What is Ocean Bitemap?
Ocean Bitemap is a global effort to map predation rates and associated predator community data in nearshore marine habitats.
Who runs Ocean Bitemap?
Ocean Bitemap was designed and is managed by the Smithsonian Institution’s Marine Global Earth Observatory (MarineGEO) as part of the Tennenbaum Marine Observatories Network.
Who can participate in Ocean Bitemap?
Ocean Bitemap is open to anyone who would like to participate, including: professional researchers, students from elementary to university, and private citizens/citizen science groups. If you would like to participate, please visit our Protocols page and see if Ocean Bitemap is a good fit for you.
Where will Ocean Bitemap research take place?
All over the world! Right now our only requirements are that the experiments be done in seagrass and unvegetated marine habitats.
What if there is no seagrass near where I am?
For the time being, we are focusing primarily on seagrass habitats paired with unvegetated habitats in marine waters. However, we hope to expand into different types of marine habitats soon, and if you are able to deploy Squidpops in your area (regardless of marine habitat type) we want to hear from you! Just go to the Data page to upload your data.
How long will Ocean Bitemap run?
Right now we are recruiting our first ‘class’ of participants to deploy their experiments over the course of Summer ’16. It is our hope that this initial effort will lead to ongoing data collection at different times of the year by many participants in many locations for years to come.
What are protocols and where can I find them for Ocean Bitemap?
Protocols are a set of detailed instructions that tell you how to deploy, retrieve, record data, and submit data for an experiment. The protocols for Ocean Bitemap can be found on our Protocols page, both as text on the page and in downloadable PDF formats.
I want to participate but am unable to do all the protocols listed on the Ocean Bitemap Protocol page. What can I do?
We understand that it takes money and effort to accomplish this experiment and we want to make it as accessible to everyone as possible. At the very least, we are always interested in receiving new data from our most inexpensive protocol, the Squidpop assay. If you are able to deploy Squidpops in any type of marine environment, we want to hear from you. Just download the Squidpop protocol from the Protocols page, conduct your experiment, and then submit through our Data portal. Your Squidpop data will be added to our database and displayed on our Data page.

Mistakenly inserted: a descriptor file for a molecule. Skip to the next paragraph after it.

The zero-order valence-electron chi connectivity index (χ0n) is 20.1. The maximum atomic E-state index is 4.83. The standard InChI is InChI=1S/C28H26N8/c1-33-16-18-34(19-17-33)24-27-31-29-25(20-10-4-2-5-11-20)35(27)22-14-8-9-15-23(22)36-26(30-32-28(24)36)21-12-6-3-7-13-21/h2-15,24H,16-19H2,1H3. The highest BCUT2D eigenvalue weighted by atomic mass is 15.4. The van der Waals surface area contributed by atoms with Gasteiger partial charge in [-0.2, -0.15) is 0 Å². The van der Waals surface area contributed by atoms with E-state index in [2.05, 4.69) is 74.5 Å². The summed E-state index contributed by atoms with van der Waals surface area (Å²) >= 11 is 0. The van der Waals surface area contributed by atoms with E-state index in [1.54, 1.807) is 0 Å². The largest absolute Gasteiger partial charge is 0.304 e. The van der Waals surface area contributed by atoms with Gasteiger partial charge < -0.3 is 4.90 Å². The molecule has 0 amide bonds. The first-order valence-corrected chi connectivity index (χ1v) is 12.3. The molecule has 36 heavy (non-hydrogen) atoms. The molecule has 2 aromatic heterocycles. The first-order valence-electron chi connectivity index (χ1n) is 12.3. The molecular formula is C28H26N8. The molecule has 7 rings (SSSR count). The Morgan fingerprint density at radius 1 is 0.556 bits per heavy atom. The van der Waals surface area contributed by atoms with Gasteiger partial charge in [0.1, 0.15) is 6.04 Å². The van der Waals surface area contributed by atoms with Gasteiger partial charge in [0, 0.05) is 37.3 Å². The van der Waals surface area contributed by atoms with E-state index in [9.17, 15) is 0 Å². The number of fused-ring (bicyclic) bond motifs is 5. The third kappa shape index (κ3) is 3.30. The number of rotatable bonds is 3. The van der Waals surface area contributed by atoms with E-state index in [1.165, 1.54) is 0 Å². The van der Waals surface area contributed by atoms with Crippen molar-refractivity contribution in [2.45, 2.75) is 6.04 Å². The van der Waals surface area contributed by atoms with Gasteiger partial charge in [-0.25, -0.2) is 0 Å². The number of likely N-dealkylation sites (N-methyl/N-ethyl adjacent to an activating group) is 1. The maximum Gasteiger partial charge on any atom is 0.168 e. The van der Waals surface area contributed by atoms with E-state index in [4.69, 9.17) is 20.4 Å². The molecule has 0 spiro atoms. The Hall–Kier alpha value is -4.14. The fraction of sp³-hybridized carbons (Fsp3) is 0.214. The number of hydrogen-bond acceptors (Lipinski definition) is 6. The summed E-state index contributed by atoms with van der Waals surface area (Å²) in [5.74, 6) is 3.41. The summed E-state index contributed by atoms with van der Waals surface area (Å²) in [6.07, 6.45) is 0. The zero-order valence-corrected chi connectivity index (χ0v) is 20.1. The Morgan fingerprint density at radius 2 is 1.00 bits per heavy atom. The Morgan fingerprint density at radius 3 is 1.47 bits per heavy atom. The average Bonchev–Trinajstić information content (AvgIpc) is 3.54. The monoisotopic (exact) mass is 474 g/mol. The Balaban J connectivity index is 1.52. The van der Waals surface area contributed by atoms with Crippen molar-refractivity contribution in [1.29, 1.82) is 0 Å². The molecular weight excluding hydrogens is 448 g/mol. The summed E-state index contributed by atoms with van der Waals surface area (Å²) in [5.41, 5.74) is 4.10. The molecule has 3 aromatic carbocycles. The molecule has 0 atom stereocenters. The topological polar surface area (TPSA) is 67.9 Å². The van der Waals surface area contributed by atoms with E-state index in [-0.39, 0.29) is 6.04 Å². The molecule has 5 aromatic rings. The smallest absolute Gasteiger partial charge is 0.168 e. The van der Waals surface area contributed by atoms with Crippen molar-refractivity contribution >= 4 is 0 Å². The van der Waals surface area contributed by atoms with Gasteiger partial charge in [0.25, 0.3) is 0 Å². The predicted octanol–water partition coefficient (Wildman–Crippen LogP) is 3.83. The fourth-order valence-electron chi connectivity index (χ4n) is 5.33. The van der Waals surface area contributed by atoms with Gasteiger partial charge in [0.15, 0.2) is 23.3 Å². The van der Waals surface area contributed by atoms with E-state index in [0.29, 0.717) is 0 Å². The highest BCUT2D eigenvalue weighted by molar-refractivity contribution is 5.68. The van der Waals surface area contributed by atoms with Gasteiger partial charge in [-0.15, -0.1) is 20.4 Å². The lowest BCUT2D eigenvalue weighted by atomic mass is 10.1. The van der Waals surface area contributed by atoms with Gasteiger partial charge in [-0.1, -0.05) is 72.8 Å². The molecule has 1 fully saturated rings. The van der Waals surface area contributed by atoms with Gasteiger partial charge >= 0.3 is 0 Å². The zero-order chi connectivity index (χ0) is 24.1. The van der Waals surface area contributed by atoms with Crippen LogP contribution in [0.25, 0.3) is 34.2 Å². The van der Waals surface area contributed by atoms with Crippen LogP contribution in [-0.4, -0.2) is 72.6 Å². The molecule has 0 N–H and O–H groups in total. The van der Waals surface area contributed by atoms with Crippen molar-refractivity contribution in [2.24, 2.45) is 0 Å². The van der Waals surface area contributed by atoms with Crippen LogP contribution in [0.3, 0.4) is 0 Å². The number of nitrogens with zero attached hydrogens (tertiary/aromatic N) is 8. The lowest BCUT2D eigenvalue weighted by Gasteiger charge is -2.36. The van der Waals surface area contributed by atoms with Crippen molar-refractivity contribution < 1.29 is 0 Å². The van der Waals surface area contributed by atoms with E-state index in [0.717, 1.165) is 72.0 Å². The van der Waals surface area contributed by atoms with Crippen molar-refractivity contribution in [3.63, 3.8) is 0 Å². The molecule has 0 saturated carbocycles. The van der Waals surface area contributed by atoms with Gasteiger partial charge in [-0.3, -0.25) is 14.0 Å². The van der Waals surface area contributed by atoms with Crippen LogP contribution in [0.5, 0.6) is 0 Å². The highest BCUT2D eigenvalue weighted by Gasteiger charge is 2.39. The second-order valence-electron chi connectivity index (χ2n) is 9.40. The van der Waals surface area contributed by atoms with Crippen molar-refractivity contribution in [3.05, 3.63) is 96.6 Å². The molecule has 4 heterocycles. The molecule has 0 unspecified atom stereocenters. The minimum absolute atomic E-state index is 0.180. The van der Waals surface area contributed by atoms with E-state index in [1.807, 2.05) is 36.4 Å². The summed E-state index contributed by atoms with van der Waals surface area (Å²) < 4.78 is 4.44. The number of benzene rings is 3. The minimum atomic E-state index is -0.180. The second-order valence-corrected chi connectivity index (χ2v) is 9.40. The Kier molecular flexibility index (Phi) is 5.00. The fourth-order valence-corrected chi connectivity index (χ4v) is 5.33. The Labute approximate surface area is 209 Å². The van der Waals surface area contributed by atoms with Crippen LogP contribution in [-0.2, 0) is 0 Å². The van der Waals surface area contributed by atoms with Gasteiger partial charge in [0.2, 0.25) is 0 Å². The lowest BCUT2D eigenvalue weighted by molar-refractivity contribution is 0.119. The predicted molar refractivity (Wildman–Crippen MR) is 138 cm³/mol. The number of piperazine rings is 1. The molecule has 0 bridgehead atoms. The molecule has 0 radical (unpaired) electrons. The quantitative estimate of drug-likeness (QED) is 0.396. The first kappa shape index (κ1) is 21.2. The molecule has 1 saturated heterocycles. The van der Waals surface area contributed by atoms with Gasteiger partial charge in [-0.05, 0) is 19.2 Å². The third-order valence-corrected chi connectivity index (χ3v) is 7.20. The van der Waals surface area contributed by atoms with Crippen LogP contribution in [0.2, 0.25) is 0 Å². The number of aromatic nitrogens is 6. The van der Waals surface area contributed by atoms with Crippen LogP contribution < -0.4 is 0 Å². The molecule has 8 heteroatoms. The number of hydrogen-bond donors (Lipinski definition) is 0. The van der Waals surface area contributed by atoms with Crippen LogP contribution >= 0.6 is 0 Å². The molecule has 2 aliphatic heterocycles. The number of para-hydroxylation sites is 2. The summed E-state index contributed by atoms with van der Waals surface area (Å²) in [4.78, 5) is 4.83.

Where can I find all the materials listed in the protocols?
Many of the materials listed in the Bitemap protocols can be found at your local hardware store or from online retailers. You can find links for some materials on our Resources page.
What if I don’t understand some of the instructions in the protocol?
If anything is unclear in our protocols, please feel free to contact us at MarineGEO@si.edu with INQUIRY BITEMAP PROTOCOLS in the subject line. We will respond as soon as we are able.
SUBMITTING AND ACCESSING DATA
How to I submit data to Ocean Bitemap?
There are two ways to submit Ocean Bitemap data, depending on the type of data you are collecting.
For Squidpops, download a Squidpop Field Datasheet from our Resources page before you go out in the field, then enter your collected data in our data form on the Data page. You will need to submit a form for each of your Squidpop deployments/recoveries.
For seine , site characterization, and video data use the appropriate field data sheets to record your data in the field/lab, then transfer it to the associated data spreadsheet excel file both found on our Resources page. You can then email the excel file to: MarineGEO@si.edu with the subject line BITEMAP SEINE DATA OR BITEMAP SITE DATA OR BITEMAP VIDEO DATA depending on the type of data you are submitting.
When will my data appear on the website?
In general, you will see your data reflected on our webpage within one business day of submission. All data collected will be put through our quality control/quality assurance process, at which point it will become visible as part of the data visualizations on our Data page. Our goal is to update this page once per business day, though if we receive multiple data files at a time it may cause the process to move a bit slower.
How can I get a copy of all the data Ocean Bitemap has collected?
To receive a complete set of data files that contain all Ocean Bitemap data collected to date, send a request to: MarineGEO@si.edu with the subject line BITEMAP DATA REQUEST. After all sites have conducted the 2016 Bitemap experiment, probably around Sep or Oct 2016, we will provide you with spreadsheets minus personal identifiable information that you may use for analysis. More detailed data use guidelines will be included in the metadata attached to the files..
What credit do I get for participating in Ocean Bitemap?
In 2016, the leader of each site that submits data from a successfully completed Bitemap run, including both Squidpop data and fish seine data from a vegetated and and unvegetated site, will be eligible to be a co-author on the peer-reviewed journal article we will prepare from the data. By eligible, we mean that co-authorship will require continued engagement during the process of quality-checking, analyzing, and interpreting the data, and writing the manuscript.